Ask folks on the set of “Parks and Recreation” what they like best about the place and, immediately, they’ll say, “the murals.”
Filling the walls of Pioneer Hall, they depict various moments in the history of Pawnee, Ind. “A Lively Fisting,” “The Pawnee Zoo” and “The Trial of Chief Wamapo” are among the most politically incorrect paintings you’ll find. Staffers say they can be replaced – with other, equally offensive – paintings to give the appearance of more hallways.
A salesman in Pawnee, for example, is tied to a stake near the mall in one. In another a pioneer man is seen punching a woman. In a third, a man is selling his child to Native Americans for food.
As she walks through the set, Amy Poehler giggles. “They’re bad,” TV’s Leslie Knope says. But that’s the point.
“Parks and Recreation” isn’t around to celebrate the accomplishments of city government. It’s here to expose them. When producers created the show, they wanted to avoid one problem they encountered with “The Office” – real people. Because it’s set in Scranton, Pa., “The Office” frequently heard from residents whenever writers offered a discouraging word. With “P&R,” there’s no real Pawnee to consider.
So, when the set designers decided to include photographs of past civic leaders, they used ones of staff members. In Poehler’s TV office (she’s a mid-level bureaucrat in the parks and recreation department), she has pictures of real celebrities (Larry Bird, Madeleine Albright, Hillary Clinton) and faux relatives (Pamela Reed plays her mom). There’s also a photograph of Poehler as a child, sporting yarn-tied pigtails.
In department head Ron Swanson’s office, boxing and food posters fill the walls. Meanwhile, at his assistant April’s desk, you can find plenty of office supplies – and a stack of business cards. Even though she doesn’t need them, “I’ve got cards,” Aubrey Plaza, who plays April, says with a big smile.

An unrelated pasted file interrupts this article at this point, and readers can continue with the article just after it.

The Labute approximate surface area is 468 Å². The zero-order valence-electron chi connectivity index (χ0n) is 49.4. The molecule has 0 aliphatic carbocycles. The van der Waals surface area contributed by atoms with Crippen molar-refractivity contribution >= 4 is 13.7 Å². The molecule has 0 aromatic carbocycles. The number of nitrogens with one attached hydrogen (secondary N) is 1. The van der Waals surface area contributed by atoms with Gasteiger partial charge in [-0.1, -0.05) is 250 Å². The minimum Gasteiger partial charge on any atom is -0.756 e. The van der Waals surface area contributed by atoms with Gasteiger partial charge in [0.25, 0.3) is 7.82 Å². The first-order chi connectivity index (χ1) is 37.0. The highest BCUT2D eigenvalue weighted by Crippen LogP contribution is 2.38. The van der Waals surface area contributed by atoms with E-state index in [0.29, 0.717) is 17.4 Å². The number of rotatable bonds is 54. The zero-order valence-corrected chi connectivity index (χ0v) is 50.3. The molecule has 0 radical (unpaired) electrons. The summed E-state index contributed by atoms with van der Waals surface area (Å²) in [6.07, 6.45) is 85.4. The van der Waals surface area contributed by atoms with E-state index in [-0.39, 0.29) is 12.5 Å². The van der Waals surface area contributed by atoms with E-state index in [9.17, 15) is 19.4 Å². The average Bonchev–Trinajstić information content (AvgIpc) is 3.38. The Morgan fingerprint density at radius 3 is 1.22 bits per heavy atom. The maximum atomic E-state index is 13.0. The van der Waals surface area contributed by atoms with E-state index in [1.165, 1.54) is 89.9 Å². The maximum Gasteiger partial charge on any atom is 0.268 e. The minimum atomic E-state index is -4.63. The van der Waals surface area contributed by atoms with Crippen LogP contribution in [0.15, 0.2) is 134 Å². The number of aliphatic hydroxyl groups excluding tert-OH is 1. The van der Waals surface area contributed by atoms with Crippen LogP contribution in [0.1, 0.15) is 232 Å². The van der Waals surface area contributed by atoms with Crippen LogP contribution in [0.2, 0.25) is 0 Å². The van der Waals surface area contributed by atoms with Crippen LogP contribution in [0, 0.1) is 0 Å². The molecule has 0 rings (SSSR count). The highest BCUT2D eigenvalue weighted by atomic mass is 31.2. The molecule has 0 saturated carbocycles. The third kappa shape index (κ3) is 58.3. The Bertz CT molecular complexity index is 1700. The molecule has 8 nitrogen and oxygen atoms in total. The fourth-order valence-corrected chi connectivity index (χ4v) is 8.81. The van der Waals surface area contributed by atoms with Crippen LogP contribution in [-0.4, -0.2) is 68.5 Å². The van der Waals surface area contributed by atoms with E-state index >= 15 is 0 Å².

Down the hallway, you can find the workspace of April’s boyfriend Andy (played by Chris Pratt). It boasts his shoeshine stand (and, yes, he is pretty good at shining shoes), copies of his band’s CD, candy and a host of photographs. Like the other characters’ offices, it bears the extra work of its stars. Pratt, Plaza, Poehler and others take care in making the set as personal as possible.
“That’s what’s great about being a part of the inception of a show,” says Rashida Jones, who plays Leslie Knope’s best friend Ann. “You get to suggest things. When I was on ‘The Office,’ I was a guest star and I always felt like an outsider. But that was to be expected – they all sit in one room.”
Here, there are many nooks and crannies. Jones’ house, for example, is on an entirely different stage. In the city government space, she warms to the courtyard. “It looks so real,” she says. “They’ll even bring in pigeons.”
And the murals? “They’re so offensive...and we have to pass them every day.”
For the recent Harvest Festival, cast members went to Pierce College where a corn maize and other locales had already been constructed. “We never would have been able to build that,” says Executive Producer Michael Schur. “It’s a massive, sweeping, giant tractor-and-corn-maize festival. We shot that episode out of sequence because if we had, the week that we would have been shooting it was like 148 degrees here and the actors would be dead now.”
(The festival’s star – Li’l Sebastian, the miniature horse – however, is in a corral just outside the set. And, yes, he is a hit with visitors.)
For “Parks and Recreation,” the Harvest Festival represents a shift in the show’s tone. For Leslie, it’s a chance to prove what she’s able to do as a government employee. “Leslie’s realizing her big dream of building a park is so much harder than she thought it was,” Poehler says. The festival is a way for her and others “to save their jobs.
“The people that work together in this department are a community. They start to bring people into their community and relationships happen, but in a very real way.”
Because the series didn’t start airing its third season until January, producers had the ability to tweak episodes after they had been shot.
“We got every episode – from the conception to the editing – exactly the way we wanted it without any time pressure, which is an incredible luxury,” says Schur.
Even better? Time fosters creativity.
When writers were trying to create Pawnee’s stories, they realized a place with bad karma (and awful murals) would also have sister cities around the world.
“The running joke is that all of Pawnee’s sister cities are sites of just horrible tragedies in the world,” says actor Adam Scott.
“Someday if the show is a huge success,” he says, before Poehler interrupts. “We get to go to Pyongyang.”